£150 (equivalent to £12,959 in 2016),. Although this measure was
initially intended to be temporary, it soon became a fixture of the
British taxation system.
A committee was formed in 1851 under
Joseph Hume to investigate the
matter, but failed to reach a clear recommendation. Despite the
vociferous objection, William Gladstone, Chancellor of the Exchequer
from 1852, kept the progressive income tax, and extended it to cover
the costs of the Crimean War. By the 1860s, the progressive tax had
become a grudgingly accepted element of the English fiscal system.
Main article: Taxation history of the United States
The US federal government imposed the first personal income tax, on
August 5, 1861, to help pay for its war effort in the American Civil
War - (3% of all incomes over US$800) (equivalent to $21,800 in
2017).[verification needed] This tax was repealed and replaced by
another income tax in 1862.[verification needed] It was only in
1894 that the first peacetime income tax was passed through the
Wilson-Gorman tariff. The rate was 2% on income over $4000 (equivalent
to $113,000 in 2017), which meant fewer than 10% of households would
pay any. The purpose of the income tax was to make up for revenue that
would be lost by tariff reductions. The US Supreme Court ruled the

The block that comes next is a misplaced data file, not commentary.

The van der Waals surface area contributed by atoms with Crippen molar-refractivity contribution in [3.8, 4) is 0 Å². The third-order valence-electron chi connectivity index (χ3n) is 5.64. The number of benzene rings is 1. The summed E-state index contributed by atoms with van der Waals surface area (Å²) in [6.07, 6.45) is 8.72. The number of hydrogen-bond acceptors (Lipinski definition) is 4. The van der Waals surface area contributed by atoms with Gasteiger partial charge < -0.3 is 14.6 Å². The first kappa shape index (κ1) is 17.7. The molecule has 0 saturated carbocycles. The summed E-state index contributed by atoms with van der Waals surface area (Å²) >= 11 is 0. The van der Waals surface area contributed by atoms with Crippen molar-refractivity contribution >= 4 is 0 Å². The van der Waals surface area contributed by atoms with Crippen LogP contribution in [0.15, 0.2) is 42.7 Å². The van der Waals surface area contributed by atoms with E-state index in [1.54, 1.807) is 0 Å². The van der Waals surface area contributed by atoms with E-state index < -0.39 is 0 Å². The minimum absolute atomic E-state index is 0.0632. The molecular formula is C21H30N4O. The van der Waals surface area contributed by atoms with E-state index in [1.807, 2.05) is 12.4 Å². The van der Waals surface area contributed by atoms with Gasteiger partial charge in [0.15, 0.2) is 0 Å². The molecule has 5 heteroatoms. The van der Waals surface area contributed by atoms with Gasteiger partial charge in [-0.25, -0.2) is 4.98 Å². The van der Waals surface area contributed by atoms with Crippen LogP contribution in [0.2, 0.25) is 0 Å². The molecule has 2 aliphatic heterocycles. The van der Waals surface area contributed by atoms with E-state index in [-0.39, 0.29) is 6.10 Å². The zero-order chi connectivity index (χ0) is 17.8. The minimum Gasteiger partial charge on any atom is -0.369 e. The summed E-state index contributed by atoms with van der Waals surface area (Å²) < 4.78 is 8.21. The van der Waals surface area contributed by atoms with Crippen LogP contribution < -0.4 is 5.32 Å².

income tax unconstitutional, the 10th amendment forbidding any powers
not expressed in the US Constitution, and there being no power to
impose any other than a direct tax by apportionment.
In 1913, the Sixteenth Amendment to the United States Constitution
made the income tax a permanent fixture in the U.S. tax system. In
fiscal year 1918, annual internal revenue collections for the first
time passed the billion-dollar mark, rising to $5.4 billion by
1920. The amount of income collected via income tax has varied
dramatically, from 1% in the early days of US income tax to taxation
rates of over 90% during WW2.
While tax rules vary widely, there are certain basic principles common
to most income tax systems.
Tax systems in Canada, China, Germany,
Singapore, the United Kingdom, and the United States, among others,
follow most of the principles outlined below. Some tax systems, such
as India, may have significant differences from the principles
outlined below. Most references below are examples; see specific
articles by jurisdiction (e.g.,
Income tax in Australia).
Taxpayers and rates
Individuals are often taxed at different rates than corporations.
Individuals include only human beings.
Tax systems in countries other
than the USA treat an entity as a corporation only if it is legally
organized as a corporation. Estates and trusts are usually subject to
special tax provisions. Other taxable entities are generally treated
as partnerships. In the USA, many kinds of entities may elect to be
treated as a corporation or a partnership. Partners of partnerships
are treated as having income, deductions, and credits equal to their
shares of such partnership items.
Separate taxes are assessed against each taxpayer meeting certain
minimum criteria. Many systems allow married individuals to request